I noticed something recently on an American TV show called ‘Pawn Stars’ and that is the fact that Americans have no idea how to bargain. You’ll see the same thing on ‘American Pickers’ and other History or Discovery Channel shows. It is a common tale, you take something into the pawn shop and they talk you down from your original asking price and in the end they get the upper hand. Since we’ve been traveling quite a bit, I think we could take on the folks of ‘Pawn Stars’ and the ‘American Pickers’ with the bargaining skills we acquired traveling through Asia. But, in case you are new to the concept here are a few tips in the event you are traveling to Asia or are about to pawn an item.
As a Seller:
• Find a realistic and well researched asking price for your item by doing your homework. Look online for other items in similar shape and of similar age. Get a number from an expert, if possible.
• Now head to the market or pawn shop and ask for literally three times the number you are willing to settle for.
• Do not hesitate to turn a buyer away. You are one person with one product, and there are millions of people who are potential buyers, you don’t have to land the first one.
• Stick to your bottom-line price and do not go lower than that. Always attempt to go higher.
As a Buyer:
• Remember all the techniques you used as a seller and try to preempt their game by cutting their original asking price into 1/3rd of what they asked. This is a safe maneuver.
• Don’t be uncomfortable bargaining. In the bargaining game the goal is to end up with a number you are happy with as a buyer. Don’t worry about the seller’s feelings.
• Arrive at a price in your head that you are happy with and take one of two roads: 1) if you really want the product buy it at any price, or; 2) separate yourself from your desire to have the product and only buy it when the price is right. Don’t say your final bottom line price out loud until you get towards the end of your bargaining spiel.
• Try the walk away method. If the price was right, the seller will stop you from walking away. Naturally they are trying to get as much out of you as possible so don’t be the weak link. Hold your ground. Sometimes you will lose and your walk away bluff will result in you losing the item. Most of the time, however, the negotiations will reopen as soon as you take your first steps.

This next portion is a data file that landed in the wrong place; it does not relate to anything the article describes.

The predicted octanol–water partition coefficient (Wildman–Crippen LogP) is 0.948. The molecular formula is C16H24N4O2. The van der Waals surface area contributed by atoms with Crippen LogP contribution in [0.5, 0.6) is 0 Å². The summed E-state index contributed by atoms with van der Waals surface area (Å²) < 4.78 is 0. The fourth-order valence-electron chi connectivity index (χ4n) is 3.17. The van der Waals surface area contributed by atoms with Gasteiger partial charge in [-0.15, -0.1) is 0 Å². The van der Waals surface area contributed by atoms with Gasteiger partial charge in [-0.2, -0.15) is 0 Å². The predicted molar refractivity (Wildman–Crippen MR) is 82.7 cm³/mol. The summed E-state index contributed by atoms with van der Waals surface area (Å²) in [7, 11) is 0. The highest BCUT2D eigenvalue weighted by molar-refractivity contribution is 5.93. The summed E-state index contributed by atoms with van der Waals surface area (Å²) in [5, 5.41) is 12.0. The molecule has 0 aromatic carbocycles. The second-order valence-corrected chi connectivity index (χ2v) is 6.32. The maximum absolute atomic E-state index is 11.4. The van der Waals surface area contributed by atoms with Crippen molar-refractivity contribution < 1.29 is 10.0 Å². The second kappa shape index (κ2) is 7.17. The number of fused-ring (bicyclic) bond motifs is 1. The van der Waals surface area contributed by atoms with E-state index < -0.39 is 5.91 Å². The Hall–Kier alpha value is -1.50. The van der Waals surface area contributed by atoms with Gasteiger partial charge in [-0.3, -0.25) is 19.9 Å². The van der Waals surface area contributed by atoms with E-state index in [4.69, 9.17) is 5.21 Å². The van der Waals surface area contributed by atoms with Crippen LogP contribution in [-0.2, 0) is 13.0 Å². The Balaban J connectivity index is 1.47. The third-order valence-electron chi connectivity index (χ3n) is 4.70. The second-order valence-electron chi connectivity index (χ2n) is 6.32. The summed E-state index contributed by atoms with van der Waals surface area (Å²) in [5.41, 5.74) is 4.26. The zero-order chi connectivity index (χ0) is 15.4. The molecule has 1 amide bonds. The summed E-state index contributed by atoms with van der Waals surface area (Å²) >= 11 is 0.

It is supremely important to stick to a deal once you make it. You don’t want to be responsible for making your whole country look bad by going back on a deal. Despite what anyone tells you, you are somewhat of an ambassador for your homeland. While some sellers overseas may change a deal once it is made, it is important to always uphold your end and take the high road. It is not at all uncommon in Central Asia and other nearby regions for a deal to be reached and then, as the product is being delivered the deal will change. Keep a level head and don’t ever give in to someone who breaks a deal. For example, we set a price for a cab ride in advance across a section of desert in Uzbekistan, as is the custom. Mid way across the desert, to no one’s real surprise, the driver pulled over and demanded more money to finish crossing the desert. When something like this happens, even if it makes your life a bit more difficult, you have to hold your ground. If they really won’t honor the original deal, get out of the car with all of your belongings. Someone else will pick you up. If you do pay someone extortion like that you make it worse down the road for the next guy, and make the scam artist a life-long fan of continuing this practice. We forced a driver to pull over and got out with all of our gear, leaving him with nothing for driving us half way. He could either stick to the original deal or get nothing. Naturally, he got us back into the car and we paid the original price. He tried the entire drive to get more money out of us, which is always annoying, but sticking to something you shake hands on is important as a person, and as a representative.